[ClusterLabs Developers] [booth][sbd] GPLv2.1+ clarification request

Lars Ellenberg lars.ellenberg at linbit.com
Fri Mar 18 11:16:01 EDT 2016

On Thu, Mar 17, 2016 at 07:12:19PM +0100, Dejan Muhamedagic wrote:
> Hi Jan,
> On Thu, Mar 17, 2016 at 06:47:37PM +0100, Jan Pokorný wrote:
> > Hello all,
> > 
> > during latest reviews of packages building on core cluster
> > infrastructure, it turned out there is a frequented (viral?) issue
> > with source files declaring unusual licence: GPLv2.1+.
> Yes, I'd say that it's all coming from a single source. I suspect
> that nobody's looking at the license, just copies another source
> file from the same project. Anyway, that's what I did in booth.
> Who created the first file with this non-existent license is
> anybody's guess. It could probably be traced, but I doubt that
> it'd help in any way.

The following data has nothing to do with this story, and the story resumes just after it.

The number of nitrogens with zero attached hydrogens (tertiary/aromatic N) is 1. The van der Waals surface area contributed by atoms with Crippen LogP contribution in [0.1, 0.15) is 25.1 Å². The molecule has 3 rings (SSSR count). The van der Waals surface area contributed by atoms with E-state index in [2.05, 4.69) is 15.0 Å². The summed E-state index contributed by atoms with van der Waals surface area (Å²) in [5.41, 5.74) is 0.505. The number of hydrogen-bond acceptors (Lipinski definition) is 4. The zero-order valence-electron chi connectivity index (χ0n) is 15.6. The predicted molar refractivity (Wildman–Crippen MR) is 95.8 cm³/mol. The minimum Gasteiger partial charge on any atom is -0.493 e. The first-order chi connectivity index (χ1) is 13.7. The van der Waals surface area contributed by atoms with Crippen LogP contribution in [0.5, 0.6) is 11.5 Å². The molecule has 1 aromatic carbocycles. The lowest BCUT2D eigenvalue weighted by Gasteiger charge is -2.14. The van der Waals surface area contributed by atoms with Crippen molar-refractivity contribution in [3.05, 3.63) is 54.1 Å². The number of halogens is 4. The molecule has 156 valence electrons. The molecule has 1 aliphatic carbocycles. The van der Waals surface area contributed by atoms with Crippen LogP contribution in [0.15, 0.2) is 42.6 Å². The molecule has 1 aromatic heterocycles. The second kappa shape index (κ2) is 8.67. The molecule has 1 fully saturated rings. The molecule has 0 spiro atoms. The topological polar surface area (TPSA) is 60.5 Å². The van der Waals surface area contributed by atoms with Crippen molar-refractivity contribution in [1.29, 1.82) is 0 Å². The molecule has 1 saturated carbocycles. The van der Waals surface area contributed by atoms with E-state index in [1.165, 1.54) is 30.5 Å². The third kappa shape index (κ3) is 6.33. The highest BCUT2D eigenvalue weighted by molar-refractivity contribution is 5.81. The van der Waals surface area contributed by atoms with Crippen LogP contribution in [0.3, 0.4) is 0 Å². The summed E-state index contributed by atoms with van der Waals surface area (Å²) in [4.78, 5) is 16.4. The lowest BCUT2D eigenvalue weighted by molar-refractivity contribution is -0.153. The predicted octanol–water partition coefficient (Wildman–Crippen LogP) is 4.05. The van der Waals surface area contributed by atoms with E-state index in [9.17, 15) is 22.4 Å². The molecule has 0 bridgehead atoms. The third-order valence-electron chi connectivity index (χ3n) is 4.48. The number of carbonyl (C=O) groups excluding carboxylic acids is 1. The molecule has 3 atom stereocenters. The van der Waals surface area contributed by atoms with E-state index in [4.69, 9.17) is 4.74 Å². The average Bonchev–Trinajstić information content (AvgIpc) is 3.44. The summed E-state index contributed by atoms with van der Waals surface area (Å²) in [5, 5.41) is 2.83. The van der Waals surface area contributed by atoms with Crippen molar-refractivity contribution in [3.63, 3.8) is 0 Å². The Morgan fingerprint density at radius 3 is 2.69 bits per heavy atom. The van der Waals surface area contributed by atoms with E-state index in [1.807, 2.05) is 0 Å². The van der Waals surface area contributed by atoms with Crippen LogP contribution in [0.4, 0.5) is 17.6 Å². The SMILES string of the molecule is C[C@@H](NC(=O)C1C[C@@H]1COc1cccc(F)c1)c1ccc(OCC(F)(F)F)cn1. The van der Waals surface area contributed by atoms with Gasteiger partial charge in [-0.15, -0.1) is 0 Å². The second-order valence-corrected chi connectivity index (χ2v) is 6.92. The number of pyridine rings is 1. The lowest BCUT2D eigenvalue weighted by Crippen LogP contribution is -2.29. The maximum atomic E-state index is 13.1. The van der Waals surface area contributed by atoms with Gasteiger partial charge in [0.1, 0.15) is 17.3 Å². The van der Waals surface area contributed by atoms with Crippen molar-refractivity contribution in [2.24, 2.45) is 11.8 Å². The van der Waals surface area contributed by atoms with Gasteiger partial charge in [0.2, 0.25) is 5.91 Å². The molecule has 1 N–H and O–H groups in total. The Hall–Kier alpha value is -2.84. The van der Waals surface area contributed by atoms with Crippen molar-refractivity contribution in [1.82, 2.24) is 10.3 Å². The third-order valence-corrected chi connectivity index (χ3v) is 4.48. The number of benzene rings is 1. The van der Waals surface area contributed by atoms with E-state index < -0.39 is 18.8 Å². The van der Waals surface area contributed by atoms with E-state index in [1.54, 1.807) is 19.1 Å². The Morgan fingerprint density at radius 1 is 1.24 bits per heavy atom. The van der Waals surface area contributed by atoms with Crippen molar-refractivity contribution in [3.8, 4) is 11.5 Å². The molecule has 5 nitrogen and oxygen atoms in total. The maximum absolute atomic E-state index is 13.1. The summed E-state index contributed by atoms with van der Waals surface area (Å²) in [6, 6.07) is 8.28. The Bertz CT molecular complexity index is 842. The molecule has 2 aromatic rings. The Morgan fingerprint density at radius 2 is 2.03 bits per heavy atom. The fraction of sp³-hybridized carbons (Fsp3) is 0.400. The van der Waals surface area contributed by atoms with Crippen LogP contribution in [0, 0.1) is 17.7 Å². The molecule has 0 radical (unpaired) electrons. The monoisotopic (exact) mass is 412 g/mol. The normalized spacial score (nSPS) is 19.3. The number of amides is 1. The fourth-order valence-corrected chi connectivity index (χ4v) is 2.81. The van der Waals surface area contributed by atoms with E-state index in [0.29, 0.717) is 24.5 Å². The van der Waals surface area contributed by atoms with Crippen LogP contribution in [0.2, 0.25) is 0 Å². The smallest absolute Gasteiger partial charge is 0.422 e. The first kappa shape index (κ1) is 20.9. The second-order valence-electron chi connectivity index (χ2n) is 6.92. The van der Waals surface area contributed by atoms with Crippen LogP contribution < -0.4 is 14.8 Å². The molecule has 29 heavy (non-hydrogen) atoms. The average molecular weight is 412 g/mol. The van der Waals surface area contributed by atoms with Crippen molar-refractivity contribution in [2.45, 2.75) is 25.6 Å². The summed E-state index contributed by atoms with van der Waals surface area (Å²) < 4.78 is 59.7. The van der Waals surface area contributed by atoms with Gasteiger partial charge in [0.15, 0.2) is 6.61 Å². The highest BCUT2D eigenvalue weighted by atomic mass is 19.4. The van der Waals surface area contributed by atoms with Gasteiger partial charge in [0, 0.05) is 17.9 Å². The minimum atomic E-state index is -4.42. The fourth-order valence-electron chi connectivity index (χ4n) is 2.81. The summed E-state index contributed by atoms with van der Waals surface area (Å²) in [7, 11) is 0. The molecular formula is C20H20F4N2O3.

Actually it might.

I think that what happened was this:

in the early days of heartbeat, way back when,
source code got "batch tagged" with the license statement:
2000/07/26 05:17:18

Most stuff got tagged with the LGPL 2.1.

Some time later, someone noticed that in some cases,
a "program" is not a "library", and tried to re-tag
e.g. "api_test.c" with the GPL 2,
but without properly taking the actual suggested GPL 2 stanza,
but by simply dropping "Lesser" and changing "library" to "software".
2000/08/31 05:23:36


Both changes predate the GPLv3 by seven years.

>From there it propagated to ipfail.c and attrd.c, which both became
*the* template files to start from when writing daemons and extensions
using the API.

Developers quickly browse their "template",
their "auto-correct" filter reads "GPL 2",
which they are content with,
and in good faith they hack away.

I think it is safe to assume that any developer copying from there meant
to "stay in project" regarding the licensing.

So I move to change it to GPLv2+, for everything that is a "program",
and LGPLv2.1 for everything that may be viewed as a libraray.

At least that's how I will correct the wording in the
affected files in the heartbeat mercurial.

: Lars Ellenberg
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